Let’s all work in music

By | Category: Travel rumblings

Last month, some members of the House of Lords urged the government to develop a strategy for music tourism. Here is another subject that I hadn’t spent a lot of time thinking about. Yes, I was aware of festivals like Glastonbury, the Proms, Celtic Connections, Brecon Jazz Festival and some others and I know they lured people of all ages and backgrounds but I had never thought of them being as significant as claimed.

A LibDem peer, Lord Storey, said that music tourists spent £1.4 billion in 2011 and supported 20,000 jobs. That means for every job, £70,000 is brought into the economy. That’s a substantial sum. Were we all to deliver that sort of sum, the economy would pick up even faster! The fact that major festivals aren’t cheap to go to and that this does not deter people from going seems to suggest that we don’t need to give government support to them, just create new niche ones so that we can generate even more money.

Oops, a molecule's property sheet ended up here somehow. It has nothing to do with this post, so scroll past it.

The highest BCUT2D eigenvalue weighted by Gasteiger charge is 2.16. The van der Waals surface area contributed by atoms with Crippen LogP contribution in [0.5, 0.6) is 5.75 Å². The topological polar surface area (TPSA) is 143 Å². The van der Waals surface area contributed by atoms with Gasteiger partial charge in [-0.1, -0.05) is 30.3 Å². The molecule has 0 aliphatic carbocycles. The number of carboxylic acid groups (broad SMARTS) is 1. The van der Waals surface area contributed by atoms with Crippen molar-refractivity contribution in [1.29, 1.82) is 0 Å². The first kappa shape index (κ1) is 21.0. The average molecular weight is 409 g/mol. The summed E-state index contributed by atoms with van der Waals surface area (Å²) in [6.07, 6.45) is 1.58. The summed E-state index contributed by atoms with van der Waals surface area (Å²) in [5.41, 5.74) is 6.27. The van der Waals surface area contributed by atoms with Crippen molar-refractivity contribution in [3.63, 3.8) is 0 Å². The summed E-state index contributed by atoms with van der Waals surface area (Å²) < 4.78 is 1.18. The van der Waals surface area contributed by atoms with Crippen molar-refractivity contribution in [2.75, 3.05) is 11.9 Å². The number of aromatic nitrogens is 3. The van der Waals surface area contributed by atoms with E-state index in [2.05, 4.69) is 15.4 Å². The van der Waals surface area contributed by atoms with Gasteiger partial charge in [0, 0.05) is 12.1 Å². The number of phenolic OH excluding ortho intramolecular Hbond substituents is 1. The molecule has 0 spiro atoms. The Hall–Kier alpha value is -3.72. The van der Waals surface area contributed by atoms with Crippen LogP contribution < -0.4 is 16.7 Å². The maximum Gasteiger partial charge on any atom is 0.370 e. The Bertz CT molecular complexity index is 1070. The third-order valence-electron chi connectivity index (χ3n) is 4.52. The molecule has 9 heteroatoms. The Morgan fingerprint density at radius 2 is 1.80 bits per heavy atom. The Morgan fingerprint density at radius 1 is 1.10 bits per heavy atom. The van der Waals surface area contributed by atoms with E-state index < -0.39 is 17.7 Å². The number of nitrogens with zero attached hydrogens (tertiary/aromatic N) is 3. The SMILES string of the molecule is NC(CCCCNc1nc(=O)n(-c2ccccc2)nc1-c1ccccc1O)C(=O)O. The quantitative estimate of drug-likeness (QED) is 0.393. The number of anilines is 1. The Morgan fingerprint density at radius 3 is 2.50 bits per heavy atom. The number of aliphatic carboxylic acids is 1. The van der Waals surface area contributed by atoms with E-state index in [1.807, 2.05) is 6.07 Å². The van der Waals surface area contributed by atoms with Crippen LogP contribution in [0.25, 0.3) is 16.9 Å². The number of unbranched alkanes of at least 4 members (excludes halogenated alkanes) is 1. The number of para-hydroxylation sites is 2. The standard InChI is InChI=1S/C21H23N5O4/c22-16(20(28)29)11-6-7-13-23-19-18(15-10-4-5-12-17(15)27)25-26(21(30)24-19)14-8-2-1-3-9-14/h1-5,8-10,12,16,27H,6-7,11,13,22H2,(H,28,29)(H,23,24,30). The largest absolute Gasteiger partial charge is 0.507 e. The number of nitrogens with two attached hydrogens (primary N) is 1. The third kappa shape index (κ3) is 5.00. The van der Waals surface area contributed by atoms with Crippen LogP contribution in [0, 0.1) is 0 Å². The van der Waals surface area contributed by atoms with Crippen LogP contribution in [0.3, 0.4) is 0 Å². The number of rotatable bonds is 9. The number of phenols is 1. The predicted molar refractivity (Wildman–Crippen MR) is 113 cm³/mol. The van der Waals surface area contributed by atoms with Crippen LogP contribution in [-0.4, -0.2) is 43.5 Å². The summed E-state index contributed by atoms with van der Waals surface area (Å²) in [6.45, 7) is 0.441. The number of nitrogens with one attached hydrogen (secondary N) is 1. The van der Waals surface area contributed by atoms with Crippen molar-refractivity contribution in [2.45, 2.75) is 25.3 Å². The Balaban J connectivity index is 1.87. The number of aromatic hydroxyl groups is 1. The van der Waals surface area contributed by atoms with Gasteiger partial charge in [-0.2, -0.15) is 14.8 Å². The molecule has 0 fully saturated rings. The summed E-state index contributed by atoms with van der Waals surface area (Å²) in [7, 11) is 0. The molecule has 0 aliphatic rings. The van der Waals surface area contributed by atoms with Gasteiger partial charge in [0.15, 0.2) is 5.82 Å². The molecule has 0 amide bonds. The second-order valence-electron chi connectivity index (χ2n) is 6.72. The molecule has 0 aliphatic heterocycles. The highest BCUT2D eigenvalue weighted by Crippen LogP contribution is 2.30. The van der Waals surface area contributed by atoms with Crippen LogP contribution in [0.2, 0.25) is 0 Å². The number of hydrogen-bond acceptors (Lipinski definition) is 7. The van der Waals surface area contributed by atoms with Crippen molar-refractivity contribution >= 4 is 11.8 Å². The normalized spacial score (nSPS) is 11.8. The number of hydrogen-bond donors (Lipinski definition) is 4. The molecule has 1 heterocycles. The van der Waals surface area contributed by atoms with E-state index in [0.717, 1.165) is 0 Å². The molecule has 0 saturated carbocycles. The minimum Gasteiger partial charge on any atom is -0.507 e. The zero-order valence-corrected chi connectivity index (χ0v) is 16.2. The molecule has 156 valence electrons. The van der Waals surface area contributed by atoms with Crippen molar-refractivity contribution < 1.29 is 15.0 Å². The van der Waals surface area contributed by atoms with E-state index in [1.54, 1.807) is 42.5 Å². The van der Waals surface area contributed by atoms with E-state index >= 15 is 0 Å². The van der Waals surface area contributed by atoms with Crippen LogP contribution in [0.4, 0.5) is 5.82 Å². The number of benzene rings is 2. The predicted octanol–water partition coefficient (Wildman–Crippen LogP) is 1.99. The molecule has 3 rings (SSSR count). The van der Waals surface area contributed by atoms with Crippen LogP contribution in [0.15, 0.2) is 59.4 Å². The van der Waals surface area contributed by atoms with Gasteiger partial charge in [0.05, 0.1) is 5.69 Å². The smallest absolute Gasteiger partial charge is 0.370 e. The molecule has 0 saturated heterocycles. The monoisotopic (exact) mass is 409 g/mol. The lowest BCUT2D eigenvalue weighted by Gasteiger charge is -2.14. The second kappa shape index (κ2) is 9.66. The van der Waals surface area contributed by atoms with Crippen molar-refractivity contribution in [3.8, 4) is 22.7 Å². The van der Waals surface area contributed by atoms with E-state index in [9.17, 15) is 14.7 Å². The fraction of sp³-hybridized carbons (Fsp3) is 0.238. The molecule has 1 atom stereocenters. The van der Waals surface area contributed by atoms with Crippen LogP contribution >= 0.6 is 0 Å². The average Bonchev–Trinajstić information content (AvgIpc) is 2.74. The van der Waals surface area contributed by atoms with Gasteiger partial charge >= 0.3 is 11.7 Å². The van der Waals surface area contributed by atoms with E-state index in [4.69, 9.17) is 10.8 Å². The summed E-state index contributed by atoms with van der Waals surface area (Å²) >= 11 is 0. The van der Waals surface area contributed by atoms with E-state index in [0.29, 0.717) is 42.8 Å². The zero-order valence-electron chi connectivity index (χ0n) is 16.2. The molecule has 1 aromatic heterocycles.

UK Music which represents the collective interests of the UK’s commercial music industry is working on research to find out just how important music tourism is. The future findings will probably suggest that destinations like Visit Britain, at one end and individual towns like Brecon at the other, promote music tourism as part of their remit but at least it might be based on some more solid knowledge than we now know.

But what’s to stop this happening at the moment? There are promotions for many regional festivals. It should be easy for the web designers of destinations to come up with a music tourism page which can consider not just events but music links to places much as the Beatles Story in Liverpool does. Why wait. Do it before others jump on the bandwagon.

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